Italy’s Renzi Loosens the Reins on Spending

Having barely made an effort to shrink the state, Italy’s reformist premier starts talking about stimulus.

Italian prime minister Matteo Renzi speaks at a meeting of European leaders in Brussels, February 12
Italian prime minister Matteo Renzi speaks at a meeting of European leaders in Brussels, February 12 (PES)

It seems Italy is preparing to loosen the reins on spending again after barely making an effort to shrink the public sector. Prime Minister Matteo Renzi said on Friday €1.8 billion had been found “left on the side” and would be used to finance new stimulus measures.

While announcing the government’s annual economic plan, Renzi said €10 billion worth of budget cuts would take effect next year, bringing cumulative savings for the 2014-2016 period to €28 billion.

But that is €6 billion short of the original three-year plan set by Italy’s former spending tsar in a March 2014 plan, the Financial Times reports. Carlo Cottarelli, a former director of the International Monetary Fund, resigned in October because of differences with Renzi’s government over his spending restraint strategy.

Officials told the same newspaper Renzi is still “fully committed” to making cuts. Specifically, money would come from consolidating public procurement, reforming the public administration, more efficient infrastructure investment, slashing corporate subsidies and limiting unjustified welfare expenditure.

However, the absence of detailed plans and the fact that the economy is growing again — at .7 percent this year after three years of recession — raise doubts. Won’t Renzi relent as leftwingers in the ruling Partito Democratico complain about liberalizations while his pact with the conservative opposition to enact electoral reforms lies in tatters?

A reformist social democrat, Renzi has faced down opposition from within his coalition over labor reforms that aim to close the divide between full-time workers who are almost impossible to fire and mostly younger workers on insecure contracts. But to keep the left of his party and its union allies on his side, those changes will only apply to new hires and do little to open up closed professions, such as lawyers, notaries, pharmacists and taxi drivers, keeping it difficult for many young Italians to start a career.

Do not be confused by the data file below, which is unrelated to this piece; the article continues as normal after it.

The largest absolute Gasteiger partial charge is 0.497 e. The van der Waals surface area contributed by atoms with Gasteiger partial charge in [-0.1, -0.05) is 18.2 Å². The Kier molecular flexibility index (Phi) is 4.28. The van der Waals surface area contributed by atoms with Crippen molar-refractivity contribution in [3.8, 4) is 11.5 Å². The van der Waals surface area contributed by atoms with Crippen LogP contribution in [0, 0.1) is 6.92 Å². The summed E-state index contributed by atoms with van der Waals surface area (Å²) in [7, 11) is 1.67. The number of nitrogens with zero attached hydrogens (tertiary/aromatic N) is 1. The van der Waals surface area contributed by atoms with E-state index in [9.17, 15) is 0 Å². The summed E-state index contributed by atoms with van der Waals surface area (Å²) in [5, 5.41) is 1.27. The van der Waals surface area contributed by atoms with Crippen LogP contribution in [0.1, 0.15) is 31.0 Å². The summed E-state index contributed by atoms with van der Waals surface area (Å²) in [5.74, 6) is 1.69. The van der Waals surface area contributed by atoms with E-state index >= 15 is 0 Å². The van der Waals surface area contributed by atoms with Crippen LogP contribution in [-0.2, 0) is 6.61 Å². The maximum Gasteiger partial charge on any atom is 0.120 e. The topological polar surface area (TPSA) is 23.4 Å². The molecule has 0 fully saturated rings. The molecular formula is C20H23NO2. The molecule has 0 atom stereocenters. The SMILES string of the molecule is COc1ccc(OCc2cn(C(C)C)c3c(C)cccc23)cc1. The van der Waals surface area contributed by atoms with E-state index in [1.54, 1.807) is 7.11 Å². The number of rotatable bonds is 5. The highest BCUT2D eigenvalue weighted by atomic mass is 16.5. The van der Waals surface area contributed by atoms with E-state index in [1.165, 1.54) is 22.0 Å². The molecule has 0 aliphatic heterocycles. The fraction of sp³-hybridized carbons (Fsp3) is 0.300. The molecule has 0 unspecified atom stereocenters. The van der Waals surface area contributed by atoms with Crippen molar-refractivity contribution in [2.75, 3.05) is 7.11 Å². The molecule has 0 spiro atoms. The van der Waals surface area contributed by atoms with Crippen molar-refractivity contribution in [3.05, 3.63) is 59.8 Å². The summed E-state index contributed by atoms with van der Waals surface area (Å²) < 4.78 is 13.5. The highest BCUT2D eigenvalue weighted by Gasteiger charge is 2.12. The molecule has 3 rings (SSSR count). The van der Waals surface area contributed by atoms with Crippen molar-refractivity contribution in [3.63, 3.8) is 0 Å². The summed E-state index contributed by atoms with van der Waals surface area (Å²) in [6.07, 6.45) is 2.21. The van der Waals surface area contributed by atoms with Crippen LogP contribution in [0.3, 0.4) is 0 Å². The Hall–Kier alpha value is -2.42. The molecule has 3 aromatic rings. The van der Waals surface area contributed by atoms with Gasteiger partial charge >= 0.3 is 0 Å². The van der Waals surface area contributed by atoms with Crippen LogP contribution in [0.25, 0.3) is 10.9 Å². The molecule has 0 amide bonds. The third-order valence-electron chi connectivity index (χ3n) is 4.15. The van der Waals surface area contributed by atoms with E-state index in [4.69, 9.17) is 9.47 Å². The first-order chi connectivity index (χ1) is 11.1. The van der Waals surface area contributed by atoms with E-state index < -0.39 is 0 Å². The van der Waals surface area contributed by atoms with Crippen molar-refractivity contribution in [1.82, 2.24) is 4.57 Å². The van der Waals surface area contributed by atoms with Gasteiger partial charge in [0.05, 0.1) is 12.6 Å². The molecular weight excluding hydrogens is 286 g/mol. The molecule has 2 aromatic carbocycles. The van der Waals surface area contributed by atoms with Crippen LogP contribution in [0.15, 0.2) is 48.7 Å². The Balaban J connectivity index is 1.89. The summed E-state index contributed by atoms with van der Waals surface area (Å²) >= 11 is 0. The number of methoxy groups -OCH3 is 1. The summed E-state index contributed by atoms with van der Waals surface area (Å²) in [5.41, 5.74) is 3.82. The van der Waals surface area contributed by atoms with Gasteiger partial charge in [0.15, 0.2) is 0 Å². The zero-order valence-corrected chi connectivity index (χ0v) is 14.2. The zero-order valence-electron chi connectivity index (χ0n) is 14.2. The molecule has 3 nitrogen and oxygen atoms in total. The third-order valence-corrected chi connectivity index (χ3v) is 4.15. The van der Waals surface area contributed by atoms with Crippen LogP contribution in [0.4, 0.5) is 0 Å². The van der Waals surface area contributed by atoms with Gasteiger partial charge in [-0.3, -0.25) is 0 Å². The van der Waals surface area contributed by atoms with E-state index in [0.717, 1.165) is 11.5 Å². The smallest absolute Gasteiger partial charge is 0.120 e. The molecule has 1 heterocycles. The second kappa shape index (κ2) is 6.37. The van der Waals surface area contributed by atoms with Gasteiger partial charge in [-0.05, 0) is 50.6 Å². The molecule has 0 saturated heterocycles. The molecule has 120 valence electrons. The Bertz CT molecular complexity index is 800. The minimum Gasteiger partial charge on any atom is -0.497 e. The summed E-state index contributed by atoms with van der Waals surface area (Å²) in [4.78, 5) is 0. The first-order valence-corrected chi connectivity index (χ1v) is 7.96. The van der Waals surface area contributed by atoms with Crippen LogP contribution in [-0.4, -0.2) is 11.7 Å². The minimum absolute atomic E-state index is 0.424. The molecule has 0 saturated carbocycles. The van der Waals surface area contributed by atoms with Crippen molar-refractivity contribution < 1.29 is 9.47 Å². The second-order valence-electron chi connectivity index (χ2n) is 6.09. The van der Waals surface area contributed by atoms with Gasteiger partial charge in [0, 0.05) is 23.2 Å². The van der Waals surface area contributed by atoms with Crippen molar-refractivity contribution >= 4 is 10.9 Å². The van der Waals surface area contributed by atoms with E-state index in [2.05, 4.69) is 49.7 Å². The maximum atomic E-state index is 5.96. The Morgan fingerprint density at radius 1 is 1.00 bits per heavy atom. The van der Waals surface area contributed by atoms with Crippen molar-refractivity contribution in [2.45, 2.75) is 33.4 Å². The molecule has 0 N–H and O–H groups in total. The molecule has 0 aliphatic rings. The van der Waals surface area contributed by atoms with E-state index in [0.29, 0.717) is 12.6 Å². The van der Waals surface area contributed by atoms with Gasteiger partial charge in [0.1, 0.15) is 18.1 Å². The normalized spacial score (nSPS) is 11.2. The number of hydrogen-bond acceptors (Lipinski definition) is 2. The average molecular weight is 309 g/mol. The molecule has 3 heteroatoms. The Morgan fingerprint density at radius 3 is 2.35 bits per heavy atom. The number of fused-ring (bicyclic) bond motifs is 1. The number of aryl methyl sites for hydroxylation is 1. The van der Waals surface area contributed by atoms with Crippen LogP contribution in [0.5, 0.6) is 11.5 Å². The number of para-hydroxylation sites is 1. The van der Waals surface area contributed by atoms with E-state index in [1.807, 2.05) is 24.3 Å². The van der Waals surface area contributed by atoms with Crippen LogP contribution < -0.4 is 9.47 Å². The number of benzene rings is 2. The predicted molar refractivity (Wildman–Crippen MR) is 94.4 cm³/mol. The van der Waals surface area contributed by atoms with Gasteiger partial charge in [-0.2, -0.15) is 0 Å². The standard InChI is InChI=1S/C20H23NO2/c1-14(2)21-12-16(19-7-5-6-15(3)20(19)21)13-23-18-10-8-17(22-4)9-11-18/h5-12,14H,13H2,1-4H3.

The third largest economy in the eurozone is among few where labor costs continued to rise during the crisis. It still costs more than the average annual income to start a business in the country.

Renzi did scrap €3.3 billion in planned tax cuts late last year to meet the European Union’s deficit target. But he simultaneously delayed plans to bring Italy’s shortfall into structural balance until 2017.

The national debt, equivalent to more than 130 percent of yearly economic output, also far exceeds the European average as well as the bloc’s treaty ceiling.

Next to resistance from Democrats who feel Renzi is veering too far to the right, the premier must cope with a more hostile opposition that says he is beholden to the far left. His agreement with former prime minister Silvio Berlusconi to jointly overhaul Italy’s voting system had kept Forza Italia relatively quiet. Now that the deal is off the table, broken by Berlusconi in February, Renzi can expect bitter fights in parliament.

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